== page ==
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Programming Languages

Hi all, I'm Kyle. I'm one of the developers here at Punchmark. I'll be sharing with you my technical thoughts and tidbits of knoweldge on front-end development. My hope is to educate those who are interested to obtain a better understanding of how a website works, beyond what is seen.

Punchmark has a robust software that is bridging the gap for their customer base to be hands on with managing digital needs. There's a huge barrier to entry to grasp any given programming language. Then, there's engineering something useful with it once you have an understanding. I would compare it to formulating a captivating story told in a foreign language you're learning to speak. You start with single words, fumble through sentences, and eventually, over time with a lot of practice, you're voice is heard. Front-end development is the digitial translation of data and ideas. Let's start with A,B,C...


The digital landscape is similar to a physical one. There is architecture, art and science behind building, and we need materials to build. We refer to our materials as a STACK. Here's a list of resources we build with:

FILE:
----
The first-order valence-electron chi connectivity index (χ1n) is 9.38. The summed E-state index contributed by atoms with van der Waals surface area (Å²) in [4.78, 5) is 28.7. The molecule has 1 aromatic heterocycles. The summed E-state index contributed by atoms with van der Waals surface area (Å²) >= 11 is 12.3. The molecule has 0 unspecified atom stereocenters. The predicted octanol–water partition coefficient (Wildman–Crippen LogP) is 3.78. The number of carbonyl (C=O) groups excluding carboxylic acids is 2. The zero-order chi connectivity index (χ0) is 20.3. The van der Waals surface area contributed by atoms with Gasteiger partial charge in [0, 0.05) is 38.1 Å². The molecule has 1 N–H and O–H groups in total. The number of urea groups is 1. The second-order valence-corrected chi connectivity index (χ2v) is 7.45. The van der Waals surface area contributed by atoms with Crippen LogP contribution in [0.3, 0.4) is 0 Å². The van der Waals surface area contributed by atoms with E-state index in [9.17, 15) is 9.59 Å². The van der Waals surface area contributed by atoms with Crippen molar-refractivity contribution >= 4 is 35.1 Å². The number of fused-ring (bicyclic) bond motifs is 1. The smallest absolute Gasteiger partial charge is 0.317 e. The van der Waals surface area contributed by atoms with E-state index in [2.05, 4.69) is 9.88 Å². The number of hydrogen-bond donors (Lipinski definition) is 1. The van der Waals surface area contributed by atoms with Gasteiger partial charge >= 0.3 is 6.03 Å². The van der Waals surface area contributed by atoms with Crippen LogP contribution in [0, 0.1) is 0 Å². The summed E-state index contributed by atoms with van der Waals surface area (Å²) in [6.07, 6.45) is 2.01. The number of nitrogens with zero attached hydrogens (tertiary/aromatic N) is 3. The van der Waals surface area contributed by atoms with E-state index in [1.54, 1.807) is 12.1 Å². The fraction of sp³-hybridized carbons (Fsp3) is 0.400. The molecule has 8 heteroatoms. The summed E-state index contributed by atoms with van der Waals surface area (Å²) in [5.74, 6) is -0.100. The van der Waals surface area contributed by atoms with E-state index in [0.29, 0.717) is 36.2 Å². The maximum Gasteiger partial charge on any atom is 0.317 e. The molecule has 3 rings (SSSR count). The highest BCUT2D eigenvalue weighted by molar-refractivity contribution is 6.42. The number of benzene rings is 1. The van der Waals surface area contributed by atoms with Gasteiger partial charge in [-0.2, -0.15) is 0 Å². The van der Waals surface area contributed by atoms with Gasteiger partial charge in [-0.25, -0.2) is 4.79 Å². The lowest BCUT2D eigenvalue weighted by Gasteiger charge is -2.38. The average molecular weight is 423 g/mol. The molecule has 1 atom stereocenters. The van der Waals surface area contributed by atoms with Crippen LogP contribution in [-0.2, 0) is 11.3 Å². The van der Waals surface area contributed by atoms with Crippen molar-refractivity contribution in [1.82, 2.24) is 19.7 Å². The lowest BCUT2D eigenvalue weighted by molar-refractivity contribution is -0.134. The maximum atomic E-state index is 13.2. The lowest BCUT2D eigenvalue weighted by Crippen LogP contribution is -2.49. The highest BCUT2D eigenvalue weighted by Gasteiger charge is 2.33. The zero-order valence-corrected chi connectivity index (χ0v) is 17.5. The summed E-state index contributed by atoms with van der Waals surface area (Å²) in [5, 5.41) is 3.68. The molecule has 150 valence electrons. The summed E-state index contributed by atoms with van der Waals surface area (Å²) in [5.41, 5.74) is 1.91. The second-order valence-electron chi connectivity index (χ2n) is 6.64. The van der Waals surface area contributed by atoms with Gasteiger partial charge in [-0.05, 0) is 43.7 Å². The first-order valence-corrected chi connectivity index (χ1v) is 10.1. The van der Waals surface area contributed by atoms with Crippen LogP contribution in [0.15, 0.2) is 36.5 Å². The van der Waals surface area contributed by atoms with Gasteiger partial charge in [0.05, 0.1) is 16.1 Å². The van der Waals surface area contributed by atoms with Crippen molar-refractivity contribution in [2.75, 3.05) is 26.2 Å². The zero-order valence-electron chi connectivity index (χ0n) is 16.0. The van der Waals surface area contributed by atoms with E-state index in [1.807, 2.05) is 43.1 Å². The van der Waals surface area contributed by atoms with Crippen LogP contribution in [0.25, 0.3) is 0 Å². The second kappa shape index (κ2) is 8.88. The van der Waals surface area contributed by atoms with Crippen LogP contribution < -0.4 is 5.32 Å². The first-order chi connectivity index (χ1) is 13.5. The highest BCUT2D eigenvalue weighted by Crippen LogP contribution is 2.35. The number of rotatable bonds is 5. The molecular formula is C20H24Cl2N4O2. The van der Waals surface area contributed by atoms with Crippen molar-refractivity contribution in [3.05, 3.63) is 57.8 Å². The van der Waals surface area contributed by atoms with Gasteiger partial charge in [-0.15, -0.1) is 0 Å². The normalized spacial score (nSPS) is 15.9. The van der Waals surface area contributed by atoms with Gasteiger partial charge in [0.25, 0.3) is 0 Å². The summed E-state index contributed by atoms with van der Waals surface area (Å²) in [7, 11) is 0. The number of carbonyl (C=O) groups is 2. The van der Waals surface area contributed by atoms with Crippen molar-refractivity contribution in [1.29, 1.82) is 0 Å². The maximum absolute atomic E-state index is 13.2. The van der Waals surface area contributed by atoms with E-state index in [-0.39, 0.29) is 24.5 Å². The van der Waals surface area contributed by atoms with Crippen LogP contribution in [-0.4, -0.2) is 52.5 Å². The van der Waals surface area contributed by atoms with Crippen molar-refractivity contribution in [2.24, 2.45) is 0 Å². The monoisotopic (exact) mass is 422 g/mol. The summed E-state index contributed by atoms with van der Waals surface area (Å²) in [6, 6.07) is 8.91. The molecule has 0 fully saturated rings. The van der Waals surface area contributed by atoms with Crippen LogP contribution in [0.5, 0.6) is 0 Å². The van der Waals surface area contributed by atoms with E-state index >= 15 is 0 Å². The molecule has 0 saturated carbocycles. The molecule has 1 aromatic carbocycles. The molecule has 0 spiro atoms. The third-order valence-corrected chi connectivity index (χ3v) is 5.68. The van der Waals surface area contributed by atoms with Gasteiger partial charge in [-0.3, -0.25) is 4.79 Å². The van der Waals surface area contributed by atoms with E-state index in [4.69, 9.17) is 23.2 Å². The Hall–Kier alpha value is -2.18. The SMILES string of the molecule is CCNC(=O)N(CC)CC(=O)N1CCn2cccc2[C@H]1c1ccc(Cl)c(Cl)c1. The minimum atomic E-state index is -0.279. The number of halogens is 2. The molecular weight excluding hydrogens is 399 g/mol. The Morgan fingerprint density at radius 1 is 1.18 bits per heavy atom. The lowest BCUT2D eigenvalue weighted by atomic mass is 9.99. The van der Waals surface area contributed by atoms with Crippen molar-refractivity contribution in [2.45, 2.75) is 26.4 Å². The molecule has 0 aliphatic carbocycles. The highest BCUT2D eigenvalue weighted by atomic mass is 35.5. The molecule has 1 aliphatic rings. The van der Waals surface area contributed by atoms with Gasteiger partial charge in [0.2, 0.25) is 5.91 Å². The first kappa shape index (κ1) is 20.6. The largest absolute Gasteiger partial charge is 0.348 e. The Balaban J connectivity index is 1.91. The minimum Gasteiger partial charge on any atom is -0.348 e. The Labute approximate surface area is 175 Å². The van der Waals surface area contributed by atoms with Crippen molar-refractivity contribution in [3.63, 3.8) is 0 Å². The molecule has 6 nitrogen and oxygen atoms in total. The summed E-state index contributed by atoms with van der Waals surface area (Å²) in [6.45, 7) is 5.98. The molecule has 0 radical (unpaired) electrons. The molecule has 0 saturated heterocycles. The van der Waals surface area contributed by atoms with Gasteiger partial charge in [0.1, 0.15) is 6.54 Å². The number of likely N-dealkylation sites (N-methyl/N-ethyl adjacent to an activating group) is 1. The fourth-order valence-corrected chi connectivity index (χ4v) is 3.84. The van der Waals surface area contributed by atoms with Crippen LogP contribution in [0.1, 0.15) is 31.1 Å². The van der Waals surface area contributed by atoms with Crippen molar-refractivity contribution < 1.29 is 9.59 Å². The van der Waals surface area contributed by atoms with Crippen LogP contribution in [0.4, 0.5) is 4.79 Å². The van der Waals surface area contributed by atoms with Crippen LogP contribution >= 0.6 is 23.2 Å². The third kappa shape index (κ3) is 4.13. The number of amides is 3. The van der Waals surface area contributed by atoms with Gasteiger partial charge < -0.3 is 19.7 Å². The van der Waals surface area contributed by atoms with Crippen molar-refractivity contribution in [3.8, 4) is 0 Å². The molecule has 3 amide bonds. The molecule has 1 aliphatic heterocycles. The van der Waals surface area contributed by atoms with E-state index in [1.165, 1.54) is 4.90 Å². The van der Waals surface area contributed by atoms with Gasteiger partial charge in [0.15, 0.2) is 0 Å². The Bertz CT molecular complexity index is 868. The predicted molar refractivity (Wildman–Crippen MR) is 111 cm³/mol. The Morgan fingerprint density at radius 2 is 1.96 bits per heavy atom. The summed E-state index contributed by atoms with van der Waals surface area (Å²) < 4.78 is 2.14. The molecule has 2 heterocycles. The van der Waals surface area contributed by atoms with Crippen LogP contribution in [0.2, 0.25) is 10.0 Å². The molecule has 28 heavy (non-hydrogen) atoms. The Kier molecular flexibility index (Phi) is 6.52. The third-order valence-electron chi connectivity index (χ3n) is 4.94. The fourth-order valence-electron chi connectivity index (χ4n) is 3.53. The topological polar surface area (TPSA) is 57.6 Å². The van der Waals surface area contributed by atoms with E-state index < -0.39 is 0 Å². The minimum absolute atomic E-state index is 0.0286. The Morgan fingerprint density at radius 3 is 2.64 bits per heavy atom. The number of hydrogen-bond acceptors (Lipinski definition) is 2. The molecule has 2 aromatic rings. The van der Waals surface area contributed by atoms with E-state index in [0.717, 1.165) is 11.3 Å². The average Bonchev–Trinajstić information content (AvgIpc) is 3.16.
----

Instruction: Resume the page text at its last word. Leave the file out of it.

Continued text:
• PHP - programming language

  • jQuery - javascript library

  • MySQL - relational database management system

  • Amazon CloudFront - content delivery network

These resources go hand in hand with PageBuilder2:

  • HTML - hypertext markup language

  • CSS - cascading stylesheet

  • Bootstrap - CSS framework


There will always be bugs. There's an element of trial and error involved with every task. In the front-end world, the errors are referred to as bugs. It's vital to understand why things work the way they do in order to successfully troubleshoot the issues at hand. This comes with developing a healthy appetite of asking why. Patience is also good practice because there are a lot of moving parts. The desire to learn and understand deters frustrations of demanding expectations. This is what we're after. We genuinly want to help and accomodate all of our clients, but it's how we go about it, working together, that makes a difference.


Methodically thinking through what is will get us to where we want to be. When you're trying to solve any problem, critical thinking is common practice. You run scenarios through your head to eliminate possibilities leading you to the answer. The why answers the what, how, where, and when. After solving every problem, take the child-like approach to relentlessly asking why:

  • What is happening? But why is it?

  • How is it working/suppose to work? But why does it?

  • Where is it located? But why is it?

  • When does it occur? But why does it?

Ask us too, and we'll ask you. The whole point is we have to work together to figure it out. These are the stepping stones to teach what we're working with so that we can work better together.

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